James Chipman, Plaintiff-appellant, v. Raymond Toombs; M. Letts; Gerald Green; Isom; Danayoungstrom; Unknown Icf Prison Inspector,defendants-appellees, 12 F.3d 211 (6th Cir. 1993)Annotate this Case
W.D. Mich., No. 91-00771; Benjamin F. Gibson, C.J.
Before: NELSON and BATCHELDER, Circuit Judges, and MATIA, District Judge.*
Plaintiff, James Chipman, requests the appointment of counsel on appeal from a district court summary judgment in favor of the defendants in this civil rights action filed pursuant to 42 U.S.C. § 1983. He has also filed a motion to include designated documents in the joint appendix. This case has been referred to a panel of the court pursuant to Rule 9(a), Rules of the Sixth Circuit. Upon examination, this panel unanimously agrees that oral argument is not needed. Fed. R. App. P. 34(a).
Plaintiff filed a pro se civil rights complaint against various correctional officials at the Ionia Maximum Correctional Facility (IMCF). His complaint and amended complaint were based on a First Amendment argument that the defendants unconstitutionally prohibited him from receiving a correspondence course through the mail and a Fourteenth Amendment argument that the defendants did not comply with the mail rejection procedures established by the Michigan Department of Corrections (MDOC). He alleged that the classification committee at IMCF told him they would recommend him for release into the general prison population if he enrolled in some type of training program. Plaintiff stated that a prison official gave him a list of correspondence programs sponsored by several colleges and universities. Finding their tuition to be prohibitive, plaintiff then contacted the Southern Career Institute (SCI). Plaintiff received material from SCI in January of 1991; however, because the mail was from a source outside the list of authorized correspondence programs and because the mail could have involved plaintiff entering into a contract for student loans, the material was rejected. Plaintiff sought equitable and monetary relief against the defendants in their individual and official capacities. The district court entered summary judgment for the defendants, and this appeal followed.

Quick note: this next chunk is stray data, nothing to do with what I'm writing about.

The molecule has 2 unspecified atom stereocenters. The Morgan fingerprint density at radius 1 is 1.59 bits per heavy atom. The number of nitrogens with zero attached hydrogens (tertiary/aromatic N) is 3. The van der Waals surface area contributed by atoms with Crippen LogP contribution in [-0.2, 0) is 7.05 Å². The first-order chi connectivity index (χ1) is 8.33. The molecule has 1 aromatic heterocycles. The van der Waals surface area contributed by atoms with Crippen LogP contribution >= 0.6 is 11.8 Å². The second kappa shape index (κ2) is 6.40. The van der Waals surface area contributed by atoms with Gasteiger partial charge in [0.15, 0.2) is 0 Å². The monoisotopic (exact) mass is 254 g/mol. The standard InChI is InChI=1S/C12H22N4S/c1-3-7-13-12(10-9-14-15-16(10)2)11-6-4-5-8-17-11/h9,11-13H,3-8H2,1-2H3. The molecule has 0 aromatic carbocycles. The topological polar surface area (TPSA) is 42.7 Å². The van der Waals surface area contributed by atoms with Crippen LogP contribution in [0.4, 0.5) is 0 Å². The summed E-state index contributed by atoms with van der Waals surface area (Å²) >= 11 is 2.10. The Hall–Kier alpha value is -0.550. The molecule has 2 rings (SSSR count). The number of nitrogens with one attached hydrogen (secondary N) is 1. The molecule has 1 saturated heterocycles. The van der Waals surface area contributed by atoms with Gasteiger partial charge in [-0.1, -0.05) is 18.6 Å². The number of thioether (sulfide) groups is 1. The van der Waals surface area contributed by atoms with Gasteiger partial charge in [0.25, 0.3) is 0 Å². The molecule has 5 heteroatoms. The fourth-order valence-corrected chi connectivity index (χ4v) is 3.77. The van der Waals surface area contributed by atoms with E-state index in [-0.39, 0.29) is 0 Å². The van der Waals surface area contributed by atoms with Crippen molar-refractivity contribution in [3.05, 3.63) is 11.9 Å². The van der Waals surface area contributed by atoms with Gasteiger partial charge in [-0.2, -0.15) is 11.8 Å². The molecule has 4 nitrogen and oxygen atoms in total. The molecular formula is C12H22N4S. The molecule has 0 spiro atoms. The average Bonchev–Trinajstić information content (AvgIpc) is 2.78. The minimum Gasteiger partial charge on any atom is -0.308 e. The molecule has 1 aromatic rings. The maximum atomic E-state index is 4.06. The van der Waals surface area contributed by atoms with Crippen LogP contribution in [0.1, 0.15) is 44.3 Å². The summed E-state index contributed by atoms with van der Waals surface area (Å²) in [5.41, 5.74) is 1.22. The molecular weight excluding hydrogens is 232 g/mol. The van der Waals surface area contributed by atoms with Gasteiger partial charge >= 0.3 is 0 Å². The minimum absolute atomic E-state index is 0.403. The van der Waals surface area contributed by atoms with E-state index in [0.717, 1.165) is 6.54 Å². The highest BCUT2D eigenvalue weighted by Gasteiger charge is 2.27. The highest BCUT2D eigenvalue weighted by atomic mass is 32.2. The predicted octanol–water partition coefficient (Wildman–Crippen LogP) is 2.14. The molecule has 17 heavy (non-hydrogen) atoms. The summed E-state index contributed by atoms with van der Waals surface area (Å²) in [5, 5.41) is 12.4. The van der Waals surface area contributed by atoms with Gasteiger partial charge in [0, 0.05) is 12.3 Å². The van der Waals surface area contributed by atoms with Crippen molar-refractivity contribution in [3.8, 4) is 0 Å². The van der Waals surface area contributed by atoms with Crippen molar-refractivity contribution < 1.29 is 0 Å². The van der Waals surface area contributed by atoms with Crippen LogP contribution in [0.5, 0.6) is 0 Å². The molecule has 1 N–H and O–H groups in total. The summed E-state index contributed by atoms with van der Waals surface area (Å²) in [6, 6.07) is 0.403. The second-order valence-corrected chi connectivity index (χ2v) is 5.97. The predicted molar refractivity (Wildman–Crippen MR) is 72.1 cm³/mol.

Upon review, we conclude that summary judgment was proper as there is no genuine issue of material fact and that the defendants are entitled to judgment as a matter of law. Canderm Pharmacal, Ltd. v. Elder Pharmaceuticals, Inc., 862 F.2d 597, 601 (6th Cir. 1988). Defendants' decision prohibiting plaintiff from receiving materials from SCI does not violate plaintiff's First Amendment rights, as the decision is reasonably related to legitimate penological interests. The institution to which plaintiff had applied had not been approved as a vendor of correspondence courses because it used questionable recruiting methods and because the accumulation of student loans by prisoners is inconsistent with prison regulations that limit financial aid to those prisoners who will be released from custody prior to their loans becoming due. Thornburgh v. Abbott, 490 U.S. 401, 413 (1989); Turner v. Safley, 482 U.S. 78, 89 (1987). Furthermore, the record shows that plaintiff waived his right to challenge the rejection.
Finally, a review of the complaint and amended complaint reveals that the district court properly addressed all of plaintiff's claims when the court analyzed the First and Fourteenth Amendment issues. Furthermore, plaintiff was not entitled to complete discovery prior to the entry of summary judgment. See Emmons v. McLaughlin, 874 F.2d 351, 356-57 (6th Cir. 1989).
Accordingly, the request for counsel is denied, the motion to include designated documents in the joint appendix is denied, and the district court's judgment is affirmed. Rule 9(b) (3), Rules of the Sixth Circuit.
The Honorable Paul R. Matia, U.S. District Judge for the Northern District of Ohio, sitting by designation